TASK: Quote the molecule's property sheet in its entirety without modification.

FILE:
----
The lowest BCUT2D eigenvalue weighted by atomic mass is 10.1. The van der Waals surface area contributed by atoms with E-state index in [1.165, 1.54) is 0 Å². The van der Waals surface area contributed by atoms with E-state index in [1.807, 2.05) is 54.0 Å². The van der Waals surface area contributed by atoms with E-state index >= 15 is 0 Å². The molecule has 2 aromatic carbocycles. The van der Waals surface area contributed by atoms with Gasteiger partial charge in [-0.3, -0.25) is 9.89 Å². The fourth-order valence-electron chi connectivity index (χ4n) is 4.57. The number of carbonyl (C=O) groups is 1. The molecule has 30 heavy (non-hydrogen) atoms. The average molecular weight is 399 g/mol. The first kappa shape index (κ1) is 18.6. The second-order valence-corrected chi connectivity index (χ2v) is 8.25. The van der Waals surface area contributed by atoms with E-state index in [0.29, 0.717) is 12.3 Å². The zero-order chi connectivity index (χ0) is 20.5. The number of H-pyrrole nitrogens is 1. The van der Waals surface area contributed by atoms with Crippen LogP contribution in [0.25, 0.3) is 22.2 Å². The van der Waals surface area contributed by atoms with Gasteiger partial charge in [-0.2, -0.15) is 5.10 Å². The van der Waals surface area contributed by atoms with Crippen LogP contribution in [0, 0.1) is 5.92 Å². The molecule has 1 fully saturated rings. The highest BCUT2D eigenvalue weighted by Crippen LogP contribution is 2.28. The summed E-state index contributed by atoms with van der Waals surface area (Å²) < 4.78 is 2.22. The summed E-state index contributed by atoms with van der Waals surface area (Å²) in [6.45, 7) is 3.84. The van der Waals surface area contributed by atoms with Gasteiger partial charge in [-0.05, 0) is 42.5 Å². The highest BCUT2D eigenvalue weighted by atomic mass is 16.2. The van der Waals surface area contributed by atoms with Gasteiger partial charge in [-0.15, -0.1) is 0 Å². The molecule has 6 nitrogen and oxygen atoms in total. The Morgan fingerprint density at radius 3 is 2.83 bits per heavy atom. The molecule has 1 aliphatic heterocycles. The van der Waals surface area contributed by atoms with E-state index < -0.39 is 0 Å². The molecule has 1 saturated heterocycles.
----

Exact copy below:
The lowest BCUT2D eigenvalue weighted by atomic mass is 10.1. The van der Waals surface area contributed by atoms with E-state index in [1.165, 1.54) is 0 Å². The van der Waals surface area contributed by atoms with E-state index in [1.807, 2.05) is 54.0 Å². The van der Waals surface area contributed by atoms with E-state index >= 15 is 0 Å². The molecule has 2 aromatic carbocycles. The van der Waals surface area contributed by atoms with Gasteiger partial charge in [-0.3, -0.25) is 9.89 Å². The fourth-order valence-electron chi connectivity index (χ4n) is 4.57. The number of carbonyl (C=O) groups is 1. The molecule has 30 heavy (non-hydrogen) atoms. The average molecular weight is 399 g/mol. The first kappa shape index (κ1) is 18.6. The second-order valence-corrected chi connectivity index (χ2v) is 8.25. The van der Waals surface area contributed by atoms with E-state index in [0.29, 0.717) is 12.3 Å². The zero-order chi connectivity index (χ0) is 20.5. The number of H-pyrrole nitrogens is 1. The van der Waals surface area contributed by atoms with Crippen LogP contribution in [0.25, 0.3) is 22.2 Å². The van der Waals surface area contributed by atoms with Gasteiger partial charge in [-0.2, -0.15) is 5.10 Å². The van der Waals surface area contributed by atoms with Crippen LogP contribution in [0, 0.1) is 5.92 Å². The molecule has 1 fully saturated rings. The highest BCUT2D eigenvalue weighted by Crippen LogP contribution is 2.28. The summed E-state index contributed by atoms with van der Waals surface area (Å²) < 4.78 is 2.22. The summed E-state index contributed by atoms with van der Waals surface area (Å²) in [6.45, 7) is 3.84. The van der Waals surface area contributed by atoms with Gasteiger partial charge in [-0.05, 0) is 42.5 Å². The highest BCUT2D eigenvalue weighted by atomic mass is 16.2. The van der Waals surface area contributed by atoms with Gasteiger partial charge in [-0.15, -0.1) is 0 Å². The molecule has 6 nitrogen and oxygen atoms in total. The Morgan fingerprint density at radius 3 is 2.83 bits per heavy atom. The molecule has 1 aliphatic heterocycles. The van der Waals surface area contributed by atoms with E-state index < -0.39 is 0 Å². The molecule has 1 saturated heterocycles.